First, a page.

returns; putting social effects above anything else; centering on
          improving people's health standard and giving priority to developing
          and ensuring the basic health service; proceeding from national
          conditions, rationally distributing resources and placing emphasis
          on improving quality and efficiency; in setting up medical
          institutions taking those owned by the state and collectives as the
          mainstay and taking as the supplement those run by other social
          sectors and individuals; opening wider to the outside world and
          increasing exchanges and enhancing cooperation in the international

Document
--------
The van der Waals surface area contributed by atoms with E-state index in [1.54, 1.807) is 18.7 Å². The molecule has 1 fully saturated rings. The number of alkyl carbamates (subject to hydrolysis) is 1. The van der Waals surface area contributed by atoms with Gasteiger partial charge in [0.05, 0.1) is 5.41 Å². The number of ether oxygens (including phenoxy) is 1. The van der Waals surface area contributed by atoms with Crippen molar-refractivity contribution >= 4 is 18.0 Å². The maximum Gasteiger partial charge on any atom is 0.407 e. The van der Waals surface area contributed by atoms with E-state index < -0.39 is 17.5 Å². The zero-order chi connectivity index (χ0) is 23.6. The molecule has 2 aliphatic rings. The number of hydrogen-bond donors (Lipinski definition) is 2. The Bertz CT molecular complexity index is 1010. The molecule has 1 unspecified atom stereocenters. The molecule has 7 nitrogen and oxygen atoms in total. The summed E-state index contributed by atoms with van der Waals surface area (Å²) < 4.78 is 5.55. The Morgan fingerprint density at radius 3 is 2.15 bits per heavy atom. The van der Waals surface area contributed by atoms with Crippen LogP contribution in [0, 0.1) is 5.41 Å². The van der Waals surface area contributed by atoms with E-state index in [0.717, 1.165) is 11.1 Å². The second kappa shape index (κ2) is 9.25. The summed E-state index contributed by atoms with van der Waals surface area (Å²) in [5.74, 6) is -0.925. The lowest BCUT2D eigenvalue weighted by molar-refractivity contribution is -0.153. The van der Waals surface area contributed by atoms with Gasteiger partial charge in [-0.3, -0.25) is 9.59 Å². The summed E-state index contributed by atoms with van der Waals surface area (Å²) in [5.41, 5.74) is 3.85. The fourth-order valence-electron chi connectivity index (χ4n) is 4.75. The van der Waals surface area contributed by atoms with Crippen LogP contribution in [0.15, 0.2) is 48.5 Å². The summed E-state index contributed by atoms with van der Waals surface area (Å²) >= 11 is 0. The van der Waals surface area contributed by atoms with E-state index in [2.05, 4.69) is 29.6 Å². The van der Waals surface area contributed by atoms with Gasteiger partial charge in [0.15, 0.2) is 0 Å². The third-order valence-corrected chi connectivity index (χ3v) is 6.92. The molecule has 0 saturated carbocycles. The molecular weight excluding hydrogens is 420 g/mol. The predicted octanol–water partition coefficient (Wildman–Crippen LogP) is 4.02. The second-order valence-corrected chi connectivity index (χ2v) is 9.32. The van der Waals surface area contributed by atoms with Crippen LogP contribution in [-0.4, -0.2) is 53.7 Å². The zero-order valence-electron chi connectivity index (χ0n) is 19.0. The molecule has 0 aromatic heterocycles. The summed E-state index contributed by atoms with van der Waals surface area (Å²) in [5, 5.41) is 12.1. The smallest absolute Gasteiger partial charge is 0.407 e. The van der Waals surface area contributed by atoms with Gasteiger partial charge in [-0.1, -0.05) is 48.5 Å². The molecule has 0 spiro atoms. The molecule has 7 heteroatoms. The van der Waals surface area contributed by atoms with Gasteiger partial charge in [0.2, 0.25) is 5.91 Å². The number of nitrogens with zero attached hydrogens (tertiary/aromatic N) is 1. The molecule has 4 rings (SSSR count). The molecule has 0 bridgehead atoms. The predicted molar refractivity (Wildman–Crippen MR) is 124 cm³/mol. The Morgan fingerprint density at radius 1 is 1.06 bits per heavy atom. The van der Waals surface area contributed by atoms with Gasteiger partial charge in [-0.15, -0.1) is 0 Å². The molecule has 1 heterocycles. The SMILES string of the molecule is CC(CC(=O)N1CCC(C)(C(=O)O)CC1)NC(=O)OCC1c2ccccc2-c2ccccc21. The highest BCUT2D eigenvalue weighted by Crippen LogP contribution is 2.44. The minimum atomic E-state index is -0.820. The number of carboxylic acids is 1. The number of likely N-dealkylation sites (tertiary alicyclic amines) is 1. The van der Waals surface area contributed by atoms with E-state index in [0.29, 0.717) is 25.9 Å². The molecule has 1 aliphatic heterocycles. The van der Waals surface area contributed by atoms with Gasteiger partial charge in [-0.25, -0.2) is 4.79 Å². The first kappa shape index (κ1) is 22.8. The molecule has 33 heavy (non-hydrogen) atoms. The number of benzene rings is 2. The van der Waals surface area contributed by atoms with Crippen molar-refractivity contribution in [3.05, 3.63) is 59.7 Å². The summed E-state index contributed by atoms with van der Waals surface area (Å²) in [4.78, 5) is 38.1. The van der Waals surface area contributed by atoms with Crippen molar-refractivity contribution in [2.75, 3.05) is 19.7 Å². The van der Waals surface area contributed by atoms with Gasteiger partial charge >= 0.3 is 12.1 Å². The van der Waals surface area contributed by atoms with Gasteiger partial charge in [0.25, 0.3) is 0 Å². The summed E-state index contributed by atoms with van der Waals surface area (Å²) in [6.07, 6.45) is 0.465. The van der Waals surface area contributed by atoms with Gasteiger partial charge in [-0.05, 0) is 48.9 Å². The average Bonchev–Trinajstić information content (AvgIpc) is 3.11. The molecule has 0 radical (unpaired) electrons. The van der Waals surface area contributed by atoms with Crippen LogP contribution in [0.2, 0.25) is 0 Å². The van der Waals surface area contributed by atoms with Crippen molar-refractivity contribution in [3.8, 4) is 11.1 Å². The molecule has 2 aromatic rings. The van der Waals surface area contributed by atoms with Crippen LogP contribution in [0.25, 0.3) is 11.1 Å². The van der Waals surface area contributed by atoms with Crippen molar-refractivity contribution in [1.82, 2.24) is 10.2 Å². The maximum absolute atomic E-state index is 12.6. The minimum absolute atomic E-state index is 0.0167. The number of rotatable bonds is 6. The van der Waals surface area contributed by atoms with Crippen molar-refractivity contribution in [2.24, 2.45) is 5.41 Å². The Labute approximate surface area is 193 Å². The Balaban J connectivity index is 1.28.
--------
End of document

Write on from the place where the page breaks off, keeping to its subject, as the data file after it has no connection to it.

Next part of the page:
health area; and persisting in  promoting socialist material
          progress and ethical progress.
             In April of 1998, China's medical and health institutions decided
          to use newly-designed, unified symbol to replace the former Red
          Cross symbol. The unified symbol has a white cross surrounded by
          four red heart-shaped designs each with a white sideline. The four
          hearts represent the compassion, patience, care and responsibility
          of medical workers for patients. When in medical institutions, the
          design indicates centering on patients. When in other types of
          health institutions, the design suggests centering on protecting and
          promoting people's health.
             Since 1990, great changes have taken place in the traditional